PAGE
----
Dynamic, heartfelt and pumping with energy, The Ocean at the End of the Lane is a gem of mystical childhood magic. The story follows an unnamed boy as he gets drawn into a world filled with mythical beasts and demons, mind reading and magic. With the help of his friend Lettie, he must banish a monster (simply named ‘the Flea’) who tricked her way through to the real world, taking the form of sickly sweet nanny, Ursula
Samuel Blenkin leads the show with pure, believable innocence. His outright naivety and excellent comic timing makes the audience warm to him instantly and relate to his childish ways. Other noticeable performances come in the form of Justin Salinger’s ever-conflicted portrayal of Dad and Pippa Nixon’s Ursula who’s slimy sweetness is reminiscent of Dolores Umbridge.
The true masters of the show however are the Set Designer Fly Davis and the Lighting Designer Paule Constable. The set initially comprised solely of a large cluster of branches intertwining and sprouting from one another, forming a wall at the back of the stage. This somewhat creepy backdrop grounded all the scenes in a sense of eeriness whilst also being evocative of nature’s power. Throughout, set was introduced cleverly with set pieces being raised through the stage, brought in through the audience and altered with seamless transitions by the ensemble. This fluidity of set changes further reinforced the feeling of magic in the air. The complex lighting design brought to life so many aspects of the plot from intensifying the evil Flea to creating the wonderful world within the Ocean. This was a huge feat of expertise that brought the whole piece together- not overpowering the action, but complimenting it perfectly.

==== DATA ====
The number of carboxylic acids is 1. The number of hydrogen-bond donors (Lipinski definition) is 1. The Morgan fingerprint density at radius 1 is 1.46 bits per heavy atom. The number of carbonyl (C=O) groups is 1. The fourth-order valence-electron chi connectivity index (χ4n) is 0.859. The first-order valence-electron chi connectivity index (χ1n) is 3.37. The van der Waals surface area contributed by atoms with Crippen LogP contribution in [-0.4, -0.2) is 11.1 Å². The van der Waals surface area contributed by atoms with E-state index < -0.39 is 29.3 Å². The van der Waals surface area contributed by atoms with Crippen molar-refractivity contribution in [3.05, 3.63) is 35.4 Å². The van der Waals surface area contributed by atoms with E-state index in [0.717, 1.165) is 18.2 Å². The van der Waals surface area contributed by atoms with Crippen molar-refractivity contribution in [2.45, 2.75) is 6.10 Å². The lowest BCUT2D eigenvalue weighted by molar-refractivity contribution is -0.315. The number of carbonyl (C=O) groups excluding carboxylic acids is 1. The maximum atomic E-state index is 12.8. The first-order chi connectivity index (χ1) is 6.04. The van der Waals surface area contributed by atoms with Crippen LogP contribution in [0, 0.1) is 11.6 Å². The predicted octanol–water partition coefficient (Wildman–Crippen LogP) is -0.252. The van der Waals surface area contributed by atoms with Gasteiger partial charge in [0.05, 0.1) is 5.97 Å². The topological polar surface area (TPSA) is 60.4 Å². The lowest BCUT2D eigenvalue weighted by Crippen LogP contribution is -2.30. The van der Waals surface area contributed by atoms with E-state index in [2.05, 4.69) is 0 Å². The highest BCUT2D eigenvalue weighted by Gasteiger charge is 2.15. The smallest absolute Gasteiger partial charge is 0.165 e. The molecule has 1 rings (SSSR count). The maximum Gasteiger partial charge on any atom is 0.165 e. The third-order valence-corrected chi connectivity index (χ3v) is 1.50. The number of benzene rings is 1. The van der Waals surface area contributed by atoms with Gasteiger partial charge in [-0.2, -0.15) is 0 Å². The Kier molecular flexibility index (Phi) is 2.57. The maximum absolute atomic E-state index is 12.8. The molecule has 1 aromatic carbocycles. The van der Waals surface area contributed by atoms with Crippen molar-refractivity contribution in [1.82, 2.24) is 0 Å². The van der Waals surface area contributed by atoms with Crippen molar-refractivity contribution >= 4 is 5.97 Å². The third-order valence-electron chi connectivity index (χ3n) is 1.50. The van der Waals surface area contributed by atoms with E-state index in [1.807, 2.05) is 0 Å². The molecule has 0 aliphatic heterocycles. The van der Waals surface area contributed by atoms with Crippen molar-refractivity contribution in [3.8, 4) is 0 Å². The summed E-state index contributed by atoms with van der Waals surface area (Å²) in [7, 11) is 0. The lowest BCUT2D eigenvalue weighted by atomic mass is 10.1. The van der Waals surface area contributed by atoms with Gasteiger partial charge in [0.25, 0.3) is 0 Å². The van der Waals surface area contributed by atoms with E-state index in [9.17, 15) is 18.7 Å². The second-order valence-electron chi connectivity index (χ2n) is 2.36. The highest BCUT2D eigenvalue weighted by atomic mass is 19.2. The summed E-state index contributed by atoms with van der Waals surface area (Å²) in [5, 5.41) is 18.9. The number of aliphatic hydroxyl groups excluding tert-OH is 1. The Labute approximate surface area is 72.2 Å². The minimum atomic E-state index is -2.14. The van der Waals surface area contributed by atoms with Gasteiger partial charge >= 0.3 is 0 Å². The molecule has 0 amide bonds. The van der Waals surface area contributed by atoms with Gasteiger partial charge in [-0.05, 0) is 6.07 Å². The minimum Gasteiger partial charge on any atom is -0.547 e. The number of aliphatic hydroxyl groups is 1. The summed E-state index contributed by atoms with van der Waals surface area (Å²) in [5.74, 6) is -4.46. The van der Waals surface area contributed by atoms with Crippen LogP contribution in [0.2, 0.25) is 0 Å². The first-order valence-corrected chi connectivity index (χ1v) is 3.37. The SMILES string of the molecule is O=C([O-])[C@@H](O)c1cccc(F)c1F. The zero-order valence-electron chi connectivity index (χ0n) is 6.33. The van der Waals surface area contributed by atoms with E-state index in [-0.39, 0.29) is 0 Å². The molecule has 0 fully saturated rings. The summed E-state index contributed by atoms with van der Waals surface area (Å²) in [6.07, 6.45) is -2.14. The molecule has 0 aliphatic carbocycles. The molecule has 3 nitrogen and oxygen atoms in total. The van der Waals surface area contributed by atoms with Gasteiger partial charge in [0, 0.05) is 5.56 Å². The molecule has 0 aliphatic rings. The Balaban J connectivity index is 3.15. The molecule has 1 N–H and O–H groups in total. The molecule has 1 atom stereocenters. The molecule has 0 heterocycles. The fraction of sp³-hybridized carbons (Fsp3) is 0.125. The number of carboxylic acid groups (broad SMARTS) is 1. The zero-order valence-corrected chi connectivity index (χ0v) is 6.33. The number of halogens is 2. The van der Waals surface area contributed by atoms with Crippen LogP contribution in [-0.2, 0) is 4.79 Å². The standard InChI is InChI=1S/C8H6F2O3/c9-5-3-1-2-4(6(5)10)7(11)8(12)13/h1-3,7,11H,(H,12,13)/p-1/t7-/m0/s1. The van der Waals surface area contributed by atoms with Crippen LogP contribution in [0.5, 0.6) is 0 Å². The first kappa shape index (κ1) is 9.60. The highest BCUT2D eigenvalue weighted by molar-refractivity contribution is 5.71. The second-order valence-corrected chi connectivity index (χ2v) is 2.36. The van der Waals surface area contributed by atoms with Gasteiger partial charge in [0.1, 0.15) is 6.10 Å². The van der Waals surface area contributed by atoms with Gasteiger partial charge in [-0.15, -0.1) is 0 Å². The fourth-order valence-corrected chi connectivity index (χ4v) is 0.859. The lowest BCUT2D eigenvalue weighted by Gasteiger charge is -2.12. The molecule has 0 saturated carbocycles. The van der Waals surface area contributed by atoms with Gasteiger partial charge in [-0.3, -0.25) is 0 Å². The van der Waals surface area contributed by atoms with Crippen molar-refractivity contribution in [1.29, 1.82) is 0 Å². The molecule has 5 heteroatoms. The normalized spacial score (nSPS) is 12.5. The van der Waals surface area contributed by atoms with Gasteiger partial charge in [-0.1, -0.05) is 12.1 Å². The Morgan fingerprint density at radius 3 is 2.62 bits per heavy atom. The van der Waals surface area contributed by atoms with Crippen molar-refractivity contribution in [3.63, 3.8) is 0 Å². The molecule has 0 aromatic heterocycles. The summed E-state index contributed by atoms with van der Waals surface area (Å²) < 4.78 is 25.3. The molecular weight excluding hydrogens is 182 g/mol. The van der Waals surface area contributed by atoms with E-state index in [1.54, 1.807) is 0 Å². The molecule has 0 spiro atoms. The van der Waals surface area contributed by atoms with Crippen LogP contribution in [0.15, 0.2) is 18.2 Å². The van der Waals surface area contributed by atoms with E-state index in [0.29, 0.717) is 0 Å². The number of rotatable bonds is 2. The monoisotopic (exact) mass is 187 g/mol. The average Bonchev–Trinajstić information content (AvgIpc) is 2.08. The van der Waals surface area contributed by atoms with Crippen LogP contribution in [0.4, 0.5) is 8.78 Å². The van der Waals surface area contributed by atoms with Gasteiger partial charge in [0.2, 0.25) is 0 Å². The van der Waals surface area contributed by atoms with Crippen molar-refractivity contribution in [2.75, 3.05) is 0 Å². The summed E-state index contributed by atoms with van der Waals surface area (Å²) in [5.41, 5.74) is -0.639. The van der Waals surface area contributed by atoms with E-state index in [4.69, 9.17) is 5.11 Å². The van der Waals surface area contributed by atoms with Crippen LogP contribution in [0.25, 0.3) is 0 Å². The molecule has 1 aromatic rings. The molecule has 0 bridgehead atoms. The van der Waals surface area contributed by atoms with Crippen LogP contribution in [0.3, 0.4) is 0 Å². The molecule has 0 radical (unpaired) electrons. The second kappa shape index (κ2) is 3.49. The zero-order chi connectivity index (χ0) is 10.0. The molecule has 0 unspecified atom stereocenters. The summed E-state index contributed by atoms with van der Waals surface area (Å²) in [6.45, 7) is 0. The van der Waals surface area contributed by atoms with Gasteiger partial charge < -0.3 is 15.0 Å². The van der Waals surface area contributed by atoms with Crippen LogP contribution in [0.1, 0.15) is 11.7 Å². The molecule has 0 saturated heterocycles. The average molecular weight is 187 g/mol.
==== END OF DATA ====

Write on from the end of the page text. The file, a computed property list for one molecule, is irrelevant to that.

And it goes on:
One might question how Director Katy Rudd would manage to bring the horrific monsters from the book into a stage production. She achieves this through the use of puppetry and impressive physical theatre. To use one example, the creation of ‘the Flea’ is a masterful piece of theatrical prowess. The spindly legs, lolling head and bulbous, scrappy body were manipulated by six members of the cast and dominated the entirety of the stage, crawling, running and ducking and diving around the space. The overwhelming presence of the puppet paired with the use of both sound and lighting design brought the monster to life with utmost clarity and intimidation.
Neil Gaiman, author of the original book, said: “I’d written something personal for me, and somehow it was personal for them as well”. As an audience member, this sentiment resonates. While the story may be filled with mythical beasts and magic, at the heart of it the story is one of friendship, hardship, family and bravery, of overcoming challenges and battling demons. In one way or another, everybody can relate these themes to their own life, making the show touching, heartfelt and real.